A full-blown inquiry into the UK's #95 billion grocery sector was confirmed yesterday after fears of anti-competitive practices sparked a massive public response.
The Office of Fair Trading has referred the sector to the Competition Commission because evidence suggests some chains are abusing their size by pricing products below cost.
It also believes that super-markets are using large "land banks" to stop rival retailers opening new outlets and said its concerns were shared by the bulk of the 1,200 consumers and businesses who responded to its initial report in March.
John Fingleton, chief executive of the OFT, said: "This reference will allow the Competition Commission to examine in detail all aspects of the grocery sector, ensuring that consumers are able to benefit from strong competition through even lower prices, improved quality and choice, and continuing innovation in the market."
The OFT found that some supermarket chains will only sell off their land to buyers who will not build competing stores on it.
These factors - coupled with local planning rules - are said to make it hard for new stores to open.
The OFT's decision means that the grocery sector could be under the cloud of investigation for as long as two years.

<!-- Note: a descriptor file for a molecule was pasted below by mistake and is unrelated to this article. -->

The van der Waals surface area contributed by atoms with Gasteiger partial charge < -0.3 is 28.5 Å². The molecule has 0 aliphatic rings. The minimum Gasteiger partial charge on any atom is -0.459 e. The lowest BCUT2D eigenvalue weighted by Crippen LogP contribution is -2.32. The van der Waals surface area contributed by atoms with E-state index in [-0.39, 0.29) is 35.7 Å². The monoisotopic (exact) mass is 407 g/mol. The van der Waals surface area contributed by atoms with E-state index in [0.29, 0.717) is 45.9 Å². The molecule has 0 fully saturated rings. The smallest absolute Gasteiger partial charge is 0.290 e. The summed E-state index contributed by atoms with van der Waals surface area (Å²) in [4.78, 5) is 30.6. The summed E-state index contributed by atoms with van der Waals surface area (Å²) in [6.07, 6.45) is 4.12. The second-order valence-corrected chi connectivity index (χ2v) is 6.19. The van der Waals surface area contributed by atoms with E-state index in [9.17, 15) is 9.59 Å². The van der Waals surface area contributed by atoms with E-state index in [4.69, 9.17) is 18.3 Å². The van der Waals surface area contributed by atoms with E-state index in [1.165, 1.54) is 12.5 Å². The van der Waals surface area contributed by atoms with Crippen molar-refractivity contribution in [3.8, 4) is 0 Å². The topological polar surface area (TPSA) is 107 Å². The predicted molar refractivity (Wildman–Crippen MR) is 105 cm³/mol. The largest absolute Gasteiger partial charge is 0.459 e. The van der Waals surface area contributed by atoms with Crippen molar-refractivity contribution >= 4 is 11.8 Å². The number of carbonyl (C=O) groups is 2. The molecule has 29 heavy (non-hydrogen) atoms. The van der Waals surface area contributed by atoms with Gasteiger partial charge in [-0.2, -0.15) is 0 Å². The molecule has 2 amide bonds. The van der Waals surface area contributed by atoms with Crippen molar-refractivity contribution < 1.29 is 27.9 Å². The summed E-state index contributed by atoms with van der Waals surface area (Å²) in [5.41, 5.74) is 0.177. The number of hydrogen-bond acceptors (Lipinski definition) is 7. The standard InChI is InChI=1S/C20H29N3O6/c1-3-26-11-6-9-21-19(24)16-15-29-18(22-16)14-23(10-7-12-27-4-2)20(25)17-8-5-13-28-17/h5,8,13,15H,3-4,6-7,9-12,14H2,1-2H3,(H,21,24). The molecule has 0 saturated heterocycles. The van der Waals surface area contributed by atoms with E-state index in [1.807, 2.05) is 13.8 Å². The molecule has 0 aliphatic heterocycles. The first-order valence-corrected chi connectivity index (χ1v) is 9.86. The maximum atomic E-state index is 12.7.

The scope of the inquiry could be extended beyond the points raised in the OFT's referral. If the Commission finds evidence of anticompetitive behaviour it will produce a set of corrective measures, but not introduce fines.
However, some analysts said it was difficult to see what action the Competition Commission could take, and shares in supermarket groups took the widely-expected investigation in their stride.
"It is quite difficult for them (the Competition Commission) to do anything to change the market in a way that wouldn't destroy it," said Teather & Greenwood analyst Sanjay Vidyarthi.
It is the third time in seven years that major supermarkets have been investigated as the Commission looked at the whole sector in 2000 and then examined competition issues that arose from a bid battle for Safeway three years later.
Market leader Tesco said the referral did not come as a surprise and it was confident the Commission would back the view that consumers have benefited from falling prices.
Chief executive Sir Terry Leahy said: "This inquiry gives us an opportunity to address some of the myths surrounding our industry.
Analysts believe Tesco will come under the biggest scrutiny because of its status as the UK's largest grocer and it is thought that it owns more than half of the land that is troubling the OFT.
Organisations representing small shopkeepers welcomed the news, with the Association of Convenience Stores describing it as "a watershed inquiry for our industry".
The Federation of Small Businesses said 7,337 independent retailers went bust between 2000 and 2004 and worried that another two years "may be too late for some small retailers".